Friday, January 29, 2010

Inspiration from Others

I've been reading blogs for a long time now. I enjoy the variety that's out there and I especially enjoy those that inspire others to live life to the fullest by mixing things up and encouraging folks to try to knew things. Among those kinds of blogs are a few that inspire me to keep exploring the deliciousness of cooking and eating in all its wondrous variety. Some focus more on local cuisine like one of my old favorites Mixed Greens Blog. I've been reading this blog off and on for several years and I always found it amazing when I would visit to catch up on their beautiful posts that many of my posts were along similar lines. Maybe it's because we both live in the Northwest and are tied to the local, sustainable and seasonable way of life. It happened again recently when checking in from a longer than usual absence. Though this blog is not specifically vegetarian it features many foods that are and if you don't come away envying their food photography, I'll know something is wrong with you. A recent post of there's also reminded me of why I can only claim to be 98% vegetarian and not an absolute purist. But maybe only someone who grew up on local shellfish would understand.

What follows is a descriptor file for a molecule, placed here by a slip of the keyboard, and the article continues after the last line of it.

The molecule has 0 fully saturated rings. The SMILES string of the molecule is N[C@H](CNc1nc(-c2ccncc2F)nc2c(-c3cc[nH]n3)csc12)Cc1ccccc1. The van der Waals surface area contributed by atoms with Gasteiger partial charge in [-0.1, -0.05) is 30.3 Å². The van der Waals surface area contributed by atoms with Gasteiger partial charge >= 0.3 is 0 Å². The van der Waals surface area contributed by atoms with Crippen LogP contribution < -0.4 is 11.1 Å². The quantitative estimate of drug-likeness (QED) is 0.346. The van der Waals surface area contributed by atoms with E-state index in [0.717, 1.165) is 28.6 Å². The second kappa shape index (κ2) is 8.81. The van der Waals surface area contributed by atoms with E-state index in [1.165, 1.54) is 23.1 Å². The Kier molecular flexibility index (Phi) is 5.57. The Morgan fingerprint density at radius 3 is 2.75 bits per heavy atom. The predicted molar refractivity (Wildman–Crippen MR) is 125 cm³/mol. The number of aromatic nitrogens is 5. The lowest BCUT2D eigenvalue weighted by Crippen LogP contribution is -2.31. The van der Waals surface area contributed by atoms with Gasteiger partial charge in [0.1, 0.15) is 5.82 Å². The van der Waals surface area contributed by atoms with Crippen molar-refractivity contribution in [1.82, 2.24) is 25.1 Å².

A blog I more recently came upon that inspires me is The Voracious Vegan. I'm not a vegan, though many of the meals I prepare are, but this nice lady makes veganism very approachable through her wonderful and creative food posts. And if anyone is inspiring others - she is. You should read all about The Great Vegan Challenge of 2010 where her dad (a very open-minded fellow I might add) had some amazing breakthroughs while eating vegan for three weeks - all meals lovingly prepared by his awesome daughter. I think most people would wish they had such open-minded and willing family and friends when it comes to trying out new ways of eating and living. I for one am very eager to try The Voracious Vegan's Chicken Fried Seitan. Nearly all pre-packaged mock meats out there have yeast in them and since my intolerance to yeast is still alive and vicious having some recipes to try home-made versions is very welcome. I've had seitan before and really liked it and this recipe sounds great. I would love to try it in a vegan version of "Chicken" Marsala - loaded with mushrooms and gravy over mashed potatoes. Oh yum!